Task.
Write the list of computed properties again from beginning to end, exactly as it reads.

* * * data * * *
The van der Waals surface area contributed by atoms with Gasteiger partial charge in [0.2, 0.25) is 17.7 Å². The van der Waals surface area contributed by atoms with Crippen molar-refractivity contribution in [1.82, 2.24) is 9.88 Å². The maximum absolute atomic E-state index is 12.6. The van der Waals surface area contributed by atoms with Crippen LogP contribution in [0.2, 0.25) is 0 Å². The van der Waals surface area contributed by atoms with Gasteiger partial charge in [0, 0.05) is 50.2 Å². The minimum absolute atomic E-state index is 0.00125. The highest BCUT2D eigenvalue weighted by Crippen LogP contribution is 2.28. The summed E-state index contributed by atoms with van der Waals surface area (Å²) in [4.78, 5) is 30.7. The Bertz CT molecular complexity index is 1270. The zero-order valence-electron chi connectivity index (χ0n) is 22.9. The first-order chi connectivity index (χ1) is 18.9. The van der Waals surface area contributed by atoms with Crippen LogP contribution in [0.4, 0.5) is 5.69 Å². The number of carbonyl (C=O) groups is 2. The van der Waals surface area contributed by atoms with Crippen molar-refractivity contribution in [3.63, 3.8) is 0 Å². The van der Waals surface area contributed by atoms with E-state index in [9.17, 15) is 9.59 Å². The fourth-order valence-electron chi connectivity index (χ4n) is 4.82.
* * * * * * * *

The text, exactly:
The van der Waals surface area contributed by atoms with Gasteiger partial charge in [0.2, 0.25) is 17.7 Å². The van der Waals surface area contributed by atoms with Crippen molar-refractivity contribution in [1.82, 2.24) is 9.88 Å². The maximum absolute atomic E-state index is 12.6. The van der Waals surface area contributed by atoms with Crippen LogP contribution in [0.2, 0.25) is 0 Å². The van der Waals surface area contributed by atoms with Gasteiger partial charge in [0, 0.05) is 50.2 Å². The minimum absolute atomic E-state index is 0.00125. The highest BCUT2D eigenvalue weighted by Crippen LogP contribution is 2.28. The summed E-state index contributed by atoms with van der Waals surface area (Å²) in [4.78, 5) is 30.7. The Bertz CT molecular complexity index is 1270. The zero-order valence-electron chi connectivity index (χ0n) is 22.9. The first-order chi connectivity index (χ1) is 18.9. The van der Waals surface area contributed by atoms with Crippen LogP contribution in [0.4, 0.5) is 5.69 Å². The number of carbonyl (C=O) groups is 2. The van der Waals surface area contributed by atoms with Crippen molar-refractivity contribution in [3.63, 3.8) is 0 Å². The van der Waals surface area contributed by atoms with E-state index in [9.17, 15) is 9.59 Å². The fourth-order valence-electron chi connectivity index (χ4n) is 4.82.